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Kennedy speaks at commencement in Aztec Bowl on June 6, 1963.
Kennedy speaks at commencement in Aztec Bowl on June 6, 1963.

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Monday, May 12, 2003
Forty Years Later, the Magic of JFK Lingers on the Mesa

By Coleen L. Geraghty

President John F. Kennedy
President John F. Kennedy

It was one of those perfect San Diego days and anticipation surged through the old Aztec Bowl like an electric current. The crowd, who had come to see children, spouses, relatives and friends graduate from San Diego State University, was about to witness an extraordinary event: a commencement speech delivered by President John F. Kennedy.

On that day almost 40 years ago – June 6, 1963 – Kennedy received an honorary doctorate of law degree and San Diego State made history, not just for hosting a president, but also for awarding the first honorary degree in the field by the CSU system.

Henry Janssen, a political science professor at SDSU from 1953 until 1988, remembers Kennedy’s youthful appearance and “that great shock of hair” as he spoke to the audience clad in commencement robes minus the traditional mortarboard.

Janssen played a role in bringing the former president to the Mesa. At the time, SDSU had received approval to develop joint doctorate programs in several fields of study, but could find no institutions willing to cooperate, Janssen said. When Janssen heard that the U.S. president was to attend a U.S. Navy function in San Diego, he saw an opportunity to jump-start the joint doctorate program by awarding Kennedy an honorary doctorate degree.

Janssen shared his idea with faculty members Ned Joy and James Tidwell, who discussed it with SDSU President Malcolm Love. Love phoned then-Governor Edmund G. (Pat) Brown, and he contacted the White House. It was a fortuitous convergence of political designs that Brown wanted Kennedy’s support for his re-election bid, and Kennedy was seeking a podium for a major policy speech on education.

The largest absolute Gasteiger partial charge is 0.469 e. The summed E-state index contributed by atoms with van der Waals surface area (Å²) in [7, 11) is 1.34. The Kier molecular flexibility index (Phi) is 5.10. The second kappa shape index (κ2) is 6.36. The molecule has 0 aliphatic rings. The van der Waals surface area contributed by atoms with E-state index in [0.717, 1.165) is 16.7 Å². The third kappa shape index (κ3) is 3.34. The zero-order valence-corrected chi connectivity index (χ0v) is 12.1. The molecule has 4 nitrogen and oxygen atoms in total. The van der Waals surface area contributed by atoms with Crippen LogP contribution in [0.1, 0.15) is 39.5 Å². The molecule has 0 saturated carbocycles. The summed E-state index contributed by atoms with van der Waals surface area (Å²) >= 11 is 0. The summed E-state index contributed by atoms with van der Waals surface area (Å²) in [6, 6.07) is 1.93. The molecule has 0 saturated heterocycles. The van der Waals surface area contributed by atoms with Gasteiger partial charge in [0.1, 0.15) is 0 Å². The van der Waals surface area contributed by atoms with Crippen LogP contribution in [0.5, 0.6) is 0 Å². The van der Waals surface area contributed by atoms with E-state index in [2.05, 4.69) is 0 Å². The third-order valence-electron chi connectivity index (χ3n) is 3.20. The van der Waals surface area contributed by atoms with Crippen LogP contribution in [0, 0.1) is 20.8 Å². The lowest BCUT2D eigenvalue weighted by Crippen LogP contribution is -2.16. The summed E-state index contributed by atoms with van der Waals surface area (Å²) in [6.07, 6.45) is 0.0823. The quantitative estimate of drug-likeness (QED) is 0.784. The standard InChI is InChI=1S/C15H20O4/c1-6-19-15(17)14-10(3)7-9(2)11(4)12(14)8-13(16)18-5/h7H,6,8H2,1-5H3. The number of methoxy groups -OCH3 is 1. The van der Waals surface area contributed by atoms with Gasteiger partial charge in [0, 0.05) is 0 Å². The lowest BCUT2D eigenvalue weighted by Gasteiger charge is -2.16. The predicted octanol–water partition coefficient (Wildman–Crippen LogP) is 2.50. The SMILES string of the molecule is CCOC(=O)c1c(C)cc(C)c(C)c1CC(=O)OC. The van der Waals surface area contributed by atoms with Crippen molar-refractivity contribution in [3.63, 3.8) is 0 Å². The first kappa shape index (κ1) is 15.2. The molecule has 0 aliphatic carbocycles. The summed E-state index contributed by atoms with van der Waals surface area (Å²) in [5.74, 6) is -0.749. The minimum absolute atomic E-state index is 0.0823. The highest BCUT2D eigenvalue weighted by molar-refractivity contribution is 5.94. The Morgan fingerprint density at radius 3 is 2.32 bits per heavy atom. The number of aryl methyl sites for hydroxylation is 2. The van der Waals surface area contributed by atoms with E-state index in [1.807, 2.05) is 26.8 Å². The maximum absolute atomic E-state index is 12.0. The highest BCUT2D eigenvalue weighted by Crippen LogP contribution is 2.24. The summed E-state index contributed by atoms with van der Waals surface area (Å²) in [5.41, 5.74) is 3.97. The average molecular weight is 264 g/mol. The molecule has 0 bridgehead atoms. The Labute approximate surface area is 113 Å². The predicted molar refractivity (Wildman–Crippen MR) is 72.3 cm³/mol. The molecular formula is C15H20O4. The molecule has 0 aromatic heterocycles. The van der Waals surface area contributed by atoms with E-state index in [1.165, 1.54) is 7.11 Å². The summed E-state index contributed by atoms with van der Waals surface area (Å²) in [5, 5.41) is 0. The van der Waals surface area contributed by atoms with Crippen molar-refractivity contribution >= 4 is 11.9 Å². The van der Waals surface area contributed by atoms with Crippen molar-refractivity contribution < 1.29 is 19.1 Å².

Once Kennedy’s appearance was confirmed, employees in the physical plant had about five weeks to build three large stages, assemble electrical and sound systems and work with the telephone company to install about 100 lines for the White House staff and the press corps. Tommy Bradeen was one of only three physical plant employees cleared by the Secret Service to work near Kennedy. He recalls how one of the campus parking lots was sealed off for the presidential helicopters to land and unload Kennedy’s rocking chair and a lectern adorned with the presidential seal.

There were Secret Service agents everywhere, Bradeen said, and marksmen in many of the buildings along the route of the motorcade that transported Kennedy to SDSU from a naval facility he had visited. The ceremony proceeded without a hitch, he said.

During commencement, Kennedy reminded the graduates of how fortunate they were to have earned college degrees, and asked them to preserve America’s system of education for future generations. “As a nation, we have no deeper concern, no older commitment and no higher interest than a strong, sound and free system of education for all,” he said.

Kennedy’s speech clearly resonated with the graduates in the audience, Janssen recalled. “He appealed to young people in a way that no other president had before. I think his death a short time later had a special impact on students who were in the Aztec Bowl that day.”

When Kennedy was assassinated in Dallas on November 22, 1963, the shock of his death stirred the SDSU community deeply, Janssen said, because the president had been on campus just months earlier. The following year, a plaque commemorating Kennedy’s receipt of the honorary degree was affixed to a stone near the old Aztec Bowl, just north of Cox Arena.







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